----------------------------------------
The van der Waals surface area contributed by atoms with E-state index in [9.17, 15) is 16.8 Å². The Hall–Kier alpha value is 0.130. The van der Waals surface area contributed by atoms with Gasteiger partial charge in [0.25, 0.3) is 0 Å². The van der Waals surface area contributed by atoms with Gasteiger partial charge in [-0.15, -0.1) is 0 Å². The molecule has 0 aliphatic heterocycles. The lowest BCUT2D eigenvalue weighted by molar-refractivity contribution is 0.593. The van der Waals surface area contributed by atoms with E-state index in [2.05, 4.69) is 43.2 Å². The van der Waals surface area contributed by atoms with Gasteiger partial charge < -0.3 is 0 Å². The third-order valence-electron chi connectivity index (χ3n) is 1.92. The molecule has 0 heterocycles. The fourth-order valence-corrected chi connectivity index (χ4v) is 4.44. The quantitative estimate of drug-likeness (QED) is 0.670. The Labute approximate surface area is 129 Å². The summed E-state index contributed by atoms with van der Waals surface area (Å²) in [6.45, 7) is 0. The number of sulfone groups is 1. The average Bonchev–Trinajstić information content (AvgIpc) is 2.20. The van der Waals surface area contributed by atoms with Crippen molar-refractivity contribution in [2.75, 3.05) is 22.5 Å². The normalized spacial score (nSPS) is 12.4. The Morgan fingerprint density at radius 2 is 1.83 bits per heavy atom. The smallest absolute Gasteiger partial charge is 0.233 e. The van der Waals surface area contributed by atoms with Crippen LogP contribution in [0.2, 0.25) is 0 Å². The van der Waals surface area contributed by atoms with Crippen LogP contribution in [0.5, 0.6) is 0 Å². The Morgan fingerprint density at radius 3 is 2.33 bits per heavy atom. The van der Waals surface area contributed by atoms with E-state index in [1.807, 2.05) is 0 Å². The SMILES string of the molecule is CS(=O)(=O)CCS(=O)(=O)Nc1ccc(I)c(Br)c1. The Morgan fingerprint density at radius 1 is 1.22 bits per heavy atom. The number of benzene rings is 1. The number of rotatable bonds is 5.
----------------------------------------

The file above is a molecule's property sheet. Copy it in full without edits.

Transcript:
The van der Waals surface area contributed by atoms with E-state index in [9.17, 15) is 16.8 Å². The Hall–Kier alpha value is 0.130. The van der Waals surface area contributed by atoms with Gasteiger partial charge in [0.25, 0.3) is 0 Å². The van der Waals surface area contributed by atoms with Gasteiger partial charge in [-0.15, -0.1) is 0 Å². The molecule has 0 aliphatic heterocycles. The lowest BCUT2D eigenvalue weighted by molar-refractivity contribution is 0.593. The van der Waals surface area contributed by atoms with E-state index in [2.05, 4.69) is 43.2 Å². The van der Waals surface area contributed by atoms with Gasteiger partial charge < -0.3 is 0 Å². The third-order valence-electron chi connectivity index (χ3n) is 1.92. The molecule has 0 heterocycles. The fourth-order valence-corrected chi connectivity index (χ4v) is 4.44. The quantitative estimate of drug-likeness (QED) is 0.670. The Labute approximate surface area is 129 Å². The summed E-state index contributed by atoms with van der Waals surface area (Å²) in [6.45, 7) is 0. The number of sulfone groups is 1. The average Bonchev–Trinajstić information content (AvgIpc) is 2.20. The van der Waals surface area contributed by atoms with Crippen molar-refractivity contribution in [2.75, 3.05) is 22.5 Å². The normalized spacial score (nSPS) is 12.4. The Morgan fingerprint density at radius 2 is 1.83 bits per heavy atom. The smallest absolute Gasteiger partial charge is 0.233 e. The van der Waals surface area contributed by atoms with Crippen LogP contribution in [0.2, 0.25) is 0 Å². The van der Waals surface area contributed by atoms with Crippen LogP contribution in [0.5, 0.6) is 0 Å². The Morgan fingerprint density at radius 3 is 2.33 bits per heavy atom. The van der Waals surface area contributed by atoms with E-state index in [1.807, 2.05) is 0 Å². The SMILES string of the molecule is CS(=O)(=O)CCS(=O)(=O)Nc1ccc(I)c(Br)c1. The Morgan fingerprint density at radius 1 is 1.22 bits per heavy atom. The number of benzene rings is 1. The number of rotatable bonds is 5.